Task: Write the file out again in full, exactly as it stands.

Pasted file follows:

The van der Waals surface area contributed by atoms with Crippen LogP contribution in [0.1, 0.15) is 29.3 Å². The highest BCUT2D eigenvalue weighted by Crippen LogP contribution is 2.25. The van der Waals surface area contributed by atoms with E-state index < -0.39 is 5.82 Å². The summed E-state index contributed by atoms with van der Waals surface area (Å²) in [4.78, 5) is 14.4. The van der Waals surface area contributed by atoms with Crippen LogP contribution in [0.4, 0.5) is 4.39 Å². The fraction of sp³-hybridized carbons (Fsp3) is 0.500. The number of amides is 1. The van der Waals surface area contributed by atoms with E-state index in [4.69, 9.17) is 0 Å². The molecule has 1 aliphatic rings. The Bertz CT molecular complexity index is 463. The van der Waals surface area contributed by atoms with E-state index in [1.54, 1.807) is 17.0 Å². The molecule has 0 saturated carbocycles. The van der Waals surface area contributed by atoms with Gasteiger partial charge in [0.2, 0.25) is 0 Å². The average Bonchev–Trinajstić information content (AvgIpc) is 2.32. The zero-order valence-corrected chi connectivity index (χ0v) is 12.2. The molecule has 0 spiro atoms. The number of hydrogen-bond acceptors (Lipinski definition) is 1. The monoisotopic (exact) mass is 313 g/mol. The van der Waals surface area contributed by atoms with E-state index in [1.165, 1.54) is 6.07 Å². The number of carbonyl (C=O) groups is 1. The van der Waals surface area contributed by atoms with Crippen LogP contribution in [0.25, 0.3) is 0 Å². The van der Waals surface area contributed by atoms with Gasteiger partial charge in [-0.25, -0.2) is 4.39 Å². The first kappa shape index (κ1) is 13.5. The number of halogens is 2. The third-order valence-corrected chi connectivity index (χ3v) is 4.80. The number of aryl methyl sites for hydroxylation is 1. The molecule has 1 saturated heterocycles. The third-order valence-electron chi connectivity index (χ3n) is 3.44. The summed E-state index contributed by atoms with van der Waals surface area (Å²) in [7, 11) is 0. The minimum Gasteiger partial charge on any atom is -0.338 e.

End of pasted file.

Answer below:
The van der Waals surface area contributed by atoms with Crippen LogP contribution in [0.1, 0.15) is 29.3 Å². The highest BCUT2D eigenvalue weighted by Crippen LogP contribution is 2.25. The van der Waals surface area contributed by atoms with E-state index < -0.39 is 5.82 Å². The summed E-state index contributed by atoms with van der Waals surface area (Å²) in [4.78, 5) is 14.4. The van der Waals surface area contributed by atoms with Crippen LogP contribution in [0.4, 0.5) is 4.39 Å². The fraction of sp³-hybridized carbons (Fsp3) is 0.500. The number of amides is 1. The van der Waals surface area contributed by atoms with E-state index in [4.69, 9.17) is 0 Å². The molecule has 1 aliphatic rings. The Bertz CT molecular complexity index is 463. The van der Waals surface area contributed by atoms with E-state index in [1.54, 1.807) is 17.0 Å². The molecule has 0 saturated carbocycles. The van der Waals surface area contributed by atoms with Gasteiger partial charge in [0.2, 0.25) is 0 Å². The average Bonchev–Trinajstić information content (AvgIpc) is 2.32. The zero-order valence-corrected chi connectivity index (χ0v) is 12.2. The molecule has 0 spiro atoms. The number of hydrogen-bond acceptors (Lipinski definition) is 1. The monoisotopic (exact) mass is 313 g/mol. The van der Waals surface area contributed by atoms with E-state index in [1.165, 1.54) is 6.07 Å². The number of carbonyl (C=O) groups is 1. The van der Waals surface area contributed by atoms with Crippen LogP contribution in [0.25, 0.3) is 0 Å². The van der Waals surface area contributed by atoms with Gasteiger partial charge in [-0.25, -0.2) is 4.39 Å². The first kappa shape index (κ1) is 13.5. The number of halogens is 2. The third-order valence-corrected chi connectivity index (χ3v) is 4.80. The number of aryl methyl sites for hydroxylation is 1. The molecule has 1 saturated heterocycles. The third-order valence-electron chi connectivity index (χ3n) is 3.44. The summed E-state index contributed by atoms with van der Waals surface area (Å²) in [7, 11) is 0. The minimum Gasteiger partial charge on any atom is -0.338 e.